November 18, 2008 / 10:11 PM / 11 years ago

Despite downturn, Nortel CEO keeps upbeat tone

TORONTO (Reuters) - Even as losses and layoffs mount at Nortel Networks Corp and analysts raise questions about the telecom equipment maker’s future, its chief executive continues to believe the company can win market share and succeed.

Nortel President and Chief Executive Mike Zafirovski speaks during a news conference following the company's annual general meeting in Ottawa in this May 2, 2007 file photo. REUTERS/Chris Wattie

In an internal memo sent to employees on Tuesday and obtained by Reuters, Mike Zafirovski urges employees to “work to drive down costs and drive up sales” and “understand the realities of a tough marketplace, but use them to seize share and have faith that we will succeed in the end.”

Zafirovski’s remarks come about a week after Nortel posted a quarterly loss of $3.4 billion and announced yet another round of sweeping cost cuts, including 1,300 layoffs to its 30,000-strong workforce.

Following the financial report, at least one analyst said he believes things have gotten so bad at Toronto-based Nortel that the company will have to fund its operations through asset sales, and it risks running out of money before 2011.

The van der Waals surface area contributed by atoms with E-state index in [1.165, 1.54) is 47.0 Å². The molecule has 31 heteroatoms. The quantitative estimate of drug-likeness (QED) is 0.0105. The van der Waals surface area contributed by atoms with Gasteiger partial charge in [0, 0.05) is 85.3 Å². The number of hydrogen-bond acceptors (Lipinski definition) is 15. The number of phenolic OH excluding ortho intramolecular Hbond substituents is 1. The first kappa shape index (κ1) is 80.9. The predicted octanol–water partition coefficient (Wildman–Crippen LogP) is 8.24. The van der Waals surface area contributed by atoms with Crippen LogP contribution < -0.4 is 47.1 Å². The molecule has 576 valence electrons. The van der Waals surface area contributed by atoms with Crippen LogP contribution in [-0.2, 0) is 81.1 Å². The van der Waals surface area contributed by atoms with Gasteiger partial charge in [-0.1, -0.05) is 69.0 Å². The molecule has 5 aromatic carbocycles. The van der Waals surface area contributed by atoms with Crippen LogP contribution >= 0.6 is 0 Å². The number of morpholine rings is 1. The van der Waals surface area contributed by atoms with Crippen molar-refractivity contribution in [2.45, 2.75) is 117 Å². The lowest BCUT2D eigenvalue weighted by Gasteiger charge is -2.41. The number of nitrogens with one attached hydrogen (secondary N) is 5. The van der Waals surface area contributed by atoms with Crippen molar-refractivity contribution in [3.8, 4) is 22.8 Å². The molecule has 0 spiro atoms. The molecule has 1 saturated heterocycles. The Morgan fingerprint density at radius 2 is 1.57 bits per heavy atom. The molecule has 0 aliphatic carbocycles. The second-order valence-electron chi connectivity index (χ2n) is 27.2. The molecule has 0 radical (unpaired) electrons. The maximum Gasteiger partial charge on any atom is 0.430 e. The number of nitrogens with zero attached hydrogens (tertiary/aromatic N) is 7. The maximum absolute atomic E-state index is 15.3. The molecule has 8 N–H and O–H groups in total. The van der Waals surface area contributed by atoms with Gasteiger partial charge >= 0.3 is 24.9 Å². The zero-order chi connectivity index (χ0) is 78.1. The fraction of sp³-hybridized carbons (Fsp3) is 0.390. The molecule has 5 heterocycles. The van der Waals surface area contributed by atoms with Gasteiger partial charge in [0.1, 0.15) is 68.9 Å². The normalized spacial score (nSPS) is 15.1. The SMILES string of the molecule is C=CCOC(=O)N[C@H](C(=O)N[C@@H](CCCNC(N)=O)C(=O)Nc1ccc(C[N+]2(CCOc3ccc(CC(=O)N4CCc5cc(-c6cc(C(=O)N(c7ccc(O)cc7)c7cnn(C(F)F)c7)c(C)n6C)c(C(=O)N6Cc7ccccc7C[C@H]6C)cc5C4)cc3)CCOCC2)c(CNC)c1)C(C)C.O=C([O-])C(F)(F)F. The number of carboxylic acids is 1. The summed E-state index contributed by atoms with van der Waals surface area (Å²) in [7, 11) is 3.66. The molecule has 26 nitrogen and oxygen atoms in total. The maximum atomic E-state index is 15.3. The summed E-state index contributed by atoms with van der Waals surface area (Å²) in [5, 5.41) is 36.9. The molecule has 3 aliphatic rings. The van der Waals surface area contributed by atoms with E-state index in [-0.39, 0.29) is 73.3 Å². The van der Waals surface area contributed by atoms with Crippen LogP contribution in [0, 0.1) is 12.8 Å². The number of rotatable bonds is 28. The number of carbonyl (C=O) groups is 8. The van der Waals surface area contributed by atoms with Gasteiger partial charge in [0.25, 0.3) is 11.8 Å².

Another analyst said last week that Nortel cannot succeed as it exists today and the setbacks it faces make it attractive only to investors who are betting it will be broken up or sold.

But Zafirovski’s memo, which a Nortel spokesman confirmed was sent to workers, suggests the company sees a very different reality.

“I believe Nortel can be a strong partner for our customers today and for the long-term,” he wrote. “Today, we have leading innovations and solutions ahead of the market and people who know how to deliver the business value our customers need.”

Nortel’s fortunes have soured as telecom companies scale back spending on the equipment it makes. At the same time, the company faces intense competition from European and North American rivals such as Alcatel-Lucent and low-cost Asian vendors like Huawei Technologies.

Nortel’s stock has plunged from more than C$1,100 in mid-2000 to close at 67 Canadian cents on the Toronto Stock Exchange on Tuesday, down 8 Canadian cents, or 11 percent.

The company has responded to the downturn in its business with round after round of cutting costs.

“We are creating a leaner, more streamlined company that can be agile and responsive to our core customers,” Zafirovski wrote in the memo. “By building a more cost-effective and productive organization, we give Nortel a chance to succeed.”

($1=$1.23 Canadian)

Reporting by Wojtek Dabrowski; editing by Rob Wilson

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